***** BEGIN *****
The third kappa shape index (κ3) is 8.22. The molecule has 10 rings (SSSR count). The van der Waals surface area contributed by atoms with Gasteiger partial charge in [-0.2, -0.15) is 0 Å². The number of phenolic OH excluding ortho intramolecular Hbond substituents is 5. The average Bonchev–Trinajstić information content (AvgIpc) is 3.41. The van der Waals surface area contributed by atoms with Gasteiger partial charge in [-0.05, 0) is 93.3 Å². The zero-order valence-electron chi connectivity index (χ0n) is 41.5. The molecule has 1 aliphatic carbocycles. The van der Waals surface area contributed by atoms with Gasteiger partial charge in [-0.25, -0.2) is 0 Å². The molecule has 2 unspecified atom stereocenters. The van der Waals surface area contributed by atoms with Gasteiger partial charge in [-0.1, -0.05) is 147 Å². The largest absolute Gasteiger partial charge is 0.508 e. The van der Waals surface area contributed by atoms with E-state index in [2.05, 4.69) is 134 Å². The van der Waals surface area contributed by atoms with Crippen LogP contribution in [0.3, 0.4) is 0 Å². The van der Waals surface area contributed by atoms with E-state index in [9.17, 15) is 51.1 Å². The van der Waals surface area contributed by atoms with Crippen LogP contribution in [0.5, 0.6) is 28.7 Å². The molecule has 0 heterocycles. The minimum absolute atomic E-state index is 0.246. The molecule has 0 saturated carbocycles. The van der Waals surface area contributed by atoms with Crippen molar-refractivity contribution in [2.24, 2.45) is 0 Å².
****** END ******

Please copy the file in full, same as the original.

The third kappa shape index (κ3) is 8.22. The molecule has 10 rings (SSSR count). The van der Waals surface area contributed by atoms with Gasteiger partial charge in [-0.2, -0.15) is 0 Å². The number of phenolic OH excluding ortho intramolecular Hbond substituents is 5. The average Bonchev–Trinajstić information content (AvgIpc) is 3.41. The van der Waals surface area contributed by atoms with Gasteiger partial charge in [-0.05, 0) is 93.3 Å². The zero-order valence-electron chi connectivity index (χ0n) is 41.5. The molecule has 1 aliphatic carbocycles. The van der Waals surface area contributed by atoms with Gasteiger partial charge in [-0.25, -0.2) is 0 Å². The molecule has 2 unspecified atom stereocenters. The van der Waals surface area contributed by atoms with Gasteiger partial charge in [-0.1, -0.05) is 147 Å². The largest absolute Gasteiger partial charge is 0.508 e. The van der Waals surface area contributed by atoms with E-state index in [2.05, 4.69) is 134 Å². The van der Waals surface area contributed by atoms with Crippen LogP contribution in [0.3, 0.4) is 0 Å². The van der Waals surface area contributed by atoms with E-state index in [9.17, 15) is 51.1 Å². The van der Waals surface area contributed by atoms with Crippen LogP contribution in [0.5, 0.6) is 28.7 Å². The molecule has 0 heterocycles. The minimum absolute atomic E-state index is 0.246. The molecule has 0 saturated carbocycles. The van der Waals surface area contributed by atoms with Crippen molar-refractivity contribution in [2.24, 2.45) is 0 Å².